Scholz and Macron in Paris: bye-bye frictions?

A lunch in Paris to iron out their differences: after the three-hour meeting between French President Macron and German Chancellor Scholz on Wednesday, the German side said the talks on rising prices, energy supplies and armament projects had been productive. Joint working groups are now to be set up to deal with these issues. Commentators discuss the Franco-German axis.

Open/close all quotes
Jutarnji list (HR) /

Multiple reasons for annoyance

France resents some of Germany's policies, Jutarnji list comments:

“Firstly, Germany and France had different opinions when EU states disagreed over whether the EU should also classify nuclear power as green. Then Germany angered France - as well as the majority of the EU states - with its 200 billion aid package. ... There was also no real cooperation on the idea of building the Iberian Gas Pipeline. ... But the biggest problem for Paris seems to be Germany's decision to strengthen its defence capabilities by buying US technology and weapons.”

Le Point (FR) /

Nations are unpredictable and selfish

The EU should correct its view of the individual member states, Le Point advises:

“It must reckon with the fact that its members do not always have the same agenda. ... This is necessary to prevent differences of opinion from coming to a head in murderous forms. Its equation for Paris and Berlin, whose unknown quantities it thought it had resolved by promising lasting peace, has become a trap. Europe can only be built on the basis of its true history, without illusions, without hypocrisy, and by seeing nations for what they are: changeable, unpredictable and, unfortunately, selfish.”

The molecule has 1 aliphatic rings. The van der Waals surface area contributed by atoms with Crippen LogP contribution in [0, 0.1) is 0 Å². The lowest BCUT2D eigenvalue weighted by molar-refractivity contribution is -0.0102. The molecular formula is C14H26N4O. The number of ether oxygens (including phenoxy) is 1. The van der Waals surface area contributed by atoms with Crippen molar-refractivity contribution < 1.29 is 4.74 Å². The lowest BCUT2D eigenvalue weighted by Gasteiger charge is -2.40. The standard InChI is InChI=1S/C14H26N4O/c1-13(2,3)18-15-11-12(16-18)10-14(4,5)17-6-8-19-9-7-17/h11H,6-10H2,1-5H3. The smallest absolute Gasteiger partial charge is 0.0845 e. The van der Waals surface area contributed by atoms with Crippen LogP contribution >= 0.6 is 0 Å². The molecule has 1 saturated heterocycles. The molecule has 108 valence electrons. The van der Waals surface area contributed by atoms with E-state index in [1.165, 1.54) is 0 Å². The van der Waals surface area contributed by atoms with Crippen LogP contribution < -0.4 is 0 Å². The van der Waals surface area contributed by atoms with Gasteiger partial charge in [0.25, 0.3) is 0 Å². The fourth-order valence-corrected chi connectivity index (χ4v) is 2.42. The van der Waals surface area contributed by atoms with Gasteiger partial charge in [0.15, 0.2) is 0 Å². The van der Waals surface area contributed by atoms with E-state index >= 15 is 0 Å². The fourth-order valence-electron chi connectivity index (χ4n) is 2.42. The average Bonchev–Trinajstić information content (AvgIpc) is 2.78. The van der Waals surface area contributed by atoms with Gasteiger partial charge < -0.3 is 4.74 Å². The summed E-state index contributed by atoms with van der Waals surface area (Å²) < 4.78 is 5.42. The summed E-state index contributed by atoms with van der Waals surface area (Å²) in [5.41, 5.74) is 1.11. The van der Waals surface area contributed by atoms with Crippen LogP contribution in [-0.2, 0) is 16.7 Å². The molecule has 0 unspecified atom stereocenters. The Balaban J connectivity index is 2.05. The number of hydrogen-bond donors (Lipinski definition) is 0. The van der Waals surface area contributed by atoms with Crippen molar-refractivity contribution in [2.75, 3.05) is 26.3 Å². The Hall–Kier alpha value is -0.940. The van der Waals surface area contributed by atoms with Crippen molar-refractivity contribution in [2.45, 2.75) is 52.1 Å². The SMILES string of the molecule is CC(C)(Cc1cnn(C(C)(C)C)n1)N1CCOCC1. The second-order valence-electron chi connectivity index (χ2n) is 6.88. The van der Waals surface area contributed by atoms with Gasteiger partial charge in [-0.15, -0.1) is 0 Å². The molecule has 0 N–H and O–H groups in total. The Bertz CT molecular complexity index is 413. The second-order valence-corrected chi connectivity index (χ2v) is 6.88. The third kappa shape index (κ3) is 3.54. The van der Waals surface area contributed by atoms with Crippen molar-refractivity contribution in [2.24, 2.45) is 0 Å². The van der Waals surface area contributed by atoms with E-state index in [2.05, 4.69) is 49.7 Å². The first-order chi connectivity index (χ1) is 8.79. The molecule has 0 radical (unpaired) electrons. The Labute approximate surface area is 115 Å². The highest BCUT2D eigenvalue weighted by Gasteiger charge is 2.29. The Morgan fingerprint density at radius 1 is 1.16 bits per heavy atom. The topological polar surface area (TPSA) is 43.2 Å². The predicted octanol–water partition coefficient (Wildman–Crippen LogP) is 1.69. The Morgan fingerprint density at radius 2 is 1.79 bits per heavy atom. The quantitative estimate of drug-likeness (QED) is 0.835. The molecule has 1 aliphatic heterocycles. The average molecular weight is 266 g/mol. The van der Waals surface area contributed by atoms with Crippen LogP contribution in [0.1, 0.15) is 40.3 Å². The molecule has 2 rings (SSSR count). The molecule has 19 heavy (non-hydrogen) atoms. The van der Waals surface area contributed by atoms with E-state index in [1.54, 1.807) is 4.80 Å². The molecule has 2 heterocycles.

Handelsblatt (DE) /

Less romanticism, more realism

Handelsblatt's Paris correspondent Gregor Waschinski calls for a more open approach to different interests:

“A new chapter in the partnership requires a better understanding of each other's differences. Take security policy, for example: France envisages a European defence community with autonomous capabilities in the area of military equipment. Of course, Paris also has the interests of its arms companies in mind. In Germany, there is a transatlantic component to the understanding of security. ... These differences are not a disaster, the Franco-German foundation remains strong. Nevertheless it is essential to redefine the relationship. The guiding principle must be: less romanticism, more realism.”

Financial Times (GB) /

Franco-German motor needs to be fully functional

France and Germany should act in concert, the Financial Times urges:

“Despite differences of style between the pragmatic, technocratic Scholz and the idealistic Macron, moreover, there is scope to find common ground. An August speech by the German chancellor calling for a 'geopolitical' and 'sovereign' Europe echoed some favourite themes of the French president, though focused more on institutional reforms than grand vision. How the EU operates does need rethinking for the future. Today, however, as it prepares to face its sternest tests since the Ukraine war began, Europe needs its Franco-German motor to be fully functioning.”

NRC Handelsblad (NL) /

Reinvention phase normal at such times

The Franco-German axis is suffering as a result of the recent geopolitical shifts, Luuk van Middelaar comments in his column in NRC Handelsblad:

“We should not dramatise the acute political annoyances. They are the result of an unspoken unease about the major strategic shifts. The Russian invasion was the biggest shock for Europe since the Cold War. Just as in 1989, it is putting the continent's equilibrium and therefore the Franco-German relationship to the test. ... Europe's centre of gravity is shifting eastwards, which puts Germany at the centre. France, which sees itself as the leader, is being left behind on the Atlantic western flank.”